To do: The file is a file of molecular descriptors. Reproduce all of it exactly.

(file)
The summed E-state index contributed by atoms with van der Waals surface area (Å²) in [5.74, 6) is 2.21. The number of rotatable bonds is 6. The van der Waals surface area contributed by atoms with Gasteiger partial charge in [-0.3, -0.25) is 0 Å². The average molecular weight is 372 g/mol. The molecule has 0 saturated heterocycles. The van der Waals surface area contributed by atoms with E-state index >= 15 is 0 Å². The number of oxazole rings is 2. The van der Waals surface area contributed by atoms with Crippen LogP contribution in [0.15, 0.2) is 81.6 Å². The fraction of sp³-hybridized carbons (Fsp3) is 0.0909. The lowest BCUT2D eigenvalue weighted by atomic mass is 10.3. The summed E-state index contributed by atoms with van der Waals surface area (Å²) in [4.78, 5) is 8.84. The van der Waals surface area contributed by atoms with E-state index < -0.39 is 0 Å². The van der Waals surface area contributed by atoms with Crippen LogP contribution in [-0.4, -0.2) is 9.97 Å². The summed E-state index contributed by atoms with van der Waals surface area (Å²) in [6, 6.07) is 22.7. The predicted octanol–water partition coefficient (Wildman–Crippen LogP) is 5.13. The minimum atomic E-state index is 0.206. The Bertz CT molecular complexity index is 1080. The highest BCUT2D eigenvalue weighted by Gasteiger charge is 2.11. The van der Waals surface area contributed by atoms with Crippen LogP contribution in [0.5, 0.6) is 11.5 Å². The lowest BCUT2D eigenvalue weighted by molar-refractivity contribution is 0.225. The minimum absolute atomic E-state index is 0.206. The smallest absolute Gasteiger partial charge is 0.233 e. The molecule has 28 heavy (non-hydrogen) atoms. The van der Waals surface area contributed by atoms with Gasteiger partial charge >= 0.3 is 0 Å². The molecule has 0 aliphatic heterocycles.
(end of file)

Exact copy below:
The summed E-state index contributed by atoms with van der Waals surface area (Å²) in [5.74, 6) is 2.21. The number of rotatable bonds is 6. The van der Waals surface area contributed by atoms with Gasteiger partial charge in [-0.3, -0.25) is 0 Å². The average molecular weight is 372 g/mol. The molecule has 0 saturated heterocycles. The van der Waals surface area contributed by atoms with E-state index >= 15 is 0 Å². The number of oxazole rings is 2. The van der Waals surface area contributed by atoms with Crippen LogP contribution in [0.15, 0.2) is 81.6 Å². The fraction of sp³-hybridized carbons (Fsp3) is 0.0909. The lowest BCUT2D eigenvalue weighted by atomic mass is 10.3. The summed E-state index contributed by atoms with van der Waals surface area (Å²) in [4.78, 5) is 8.84. The van der Waals surface area contributed by atoms with E-state index < -0.39 is 0 Å². The van der Waals surface area contributed by atoms with Crippen LogP contribution in [-0.4, -0.2) is 9.97 Å². The summed E-state index contributed by atoms with van der Waals surface area (Å²) in [6, 6.07) is 22.7. The predicted octanol–water partition coefficient (Wildman–Crippen LogP) is 5.13. The minimum atomic E-state index is 0.206. The Bertz CT molecular complexity index is 1080. The highest BCUT2D eigenvalue weighted by Gasteiger charge is 2.11. The van der Waals surface area contributed by atoms with Crippen LogP contribution in [0.5, 0.6) is 11.5 Å². The lowest BCUT2D eigenvalue weighted by molar-refractivity contribution is 0.225. The minimum absolute atomic E-state index is 0.206. The smallest absolute Gasteiger partial charge is 0.233 e. The molecule has 28 heavy (non-hydrogen) atoms. The van der Waals surface area contributed by atoms with Gasteiger partial charge >= 0.3 is 0 Å². The molecule has 0 aliphatic heterocycles.